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If you would like a concrete example, consider parents of a healthy infant who was born premature and ill but is no longer in any apparent need of medical treatment. The hospital staff asks the parents to drive hours to get evaluations done, which the parents no longer want to submit to. Often the medical staff recommend unnecessary or dangerous procedures and treatments which are denied. If the parents simply deny the request to bring the infant child to these apparently unnecessary evaluations that would obviously deprive the hospital of money and not make friends of the staff.

Can the physicians declare the parents unfit with any legal backing?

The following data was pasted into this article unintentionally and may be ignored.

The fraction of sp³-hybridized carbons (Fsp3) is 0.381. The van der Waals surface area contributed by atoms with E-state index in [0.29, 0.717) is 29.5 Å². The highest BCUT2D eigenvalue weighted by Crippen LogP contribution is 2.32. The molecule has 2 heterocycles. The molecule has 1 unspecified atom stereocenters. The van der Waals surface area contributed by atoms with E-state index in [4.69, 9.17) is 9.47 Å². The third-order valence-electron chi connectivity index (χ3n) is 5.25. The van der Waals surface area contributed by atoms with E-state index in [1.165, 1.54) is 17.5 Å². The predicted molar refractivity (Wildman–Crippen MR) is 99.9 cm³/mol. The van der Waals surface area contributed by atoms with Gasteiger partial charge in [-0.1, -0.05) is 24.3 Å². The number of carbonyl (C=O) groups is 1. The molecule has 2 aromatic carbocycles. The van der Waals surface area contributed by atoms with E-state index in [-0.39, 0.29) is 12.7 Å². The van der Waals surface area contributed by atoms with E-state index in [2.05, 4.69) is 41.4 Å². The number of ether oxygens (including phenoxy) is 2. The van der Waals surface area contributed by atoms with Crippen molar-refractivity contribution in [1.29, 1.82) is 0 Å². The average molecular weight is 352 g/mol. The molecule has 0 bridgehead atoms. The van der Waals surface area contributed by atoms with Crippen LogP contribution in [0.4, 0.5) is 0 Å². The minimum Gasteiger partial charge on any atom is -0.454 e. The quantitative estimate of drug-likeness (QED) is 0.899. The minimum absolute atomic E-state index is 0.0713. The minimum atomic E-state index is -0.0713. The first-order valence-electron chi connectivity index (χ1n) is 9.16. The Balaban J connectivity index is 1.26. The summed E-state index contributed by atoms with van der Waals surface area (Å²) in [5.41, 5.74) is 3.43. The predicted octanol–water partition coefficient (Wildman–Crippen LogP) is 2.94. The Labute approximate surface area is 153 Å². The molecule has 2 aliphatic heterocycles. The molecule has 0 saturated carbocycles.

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    Do you have a source for "Often the medical staff recommend unnecessary or dangerous procedures"? If so, please cite it. May 10, 2022 at 20:06
  • I don't understand how one would provide a citation for a hypothetical example.
    – bdb484
    May 10, 2022 at 21:26
  • In America medical staff routinely recommend circumcision, which is neither medically necessary nor medically useful, and is dangerous. That's one obvious example.
    – haleonj
    May 11, 2022 at 21:06

1 Answer 1

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No

To declare that a parent is "unfit" in the US requires at least a decision by a government agency (often called "child protective services" or "child welfare" depending on the state) usually confirmed by a judge. Medical testimony may be persuasive, but neither doctors nor hospitals may make such determinations.

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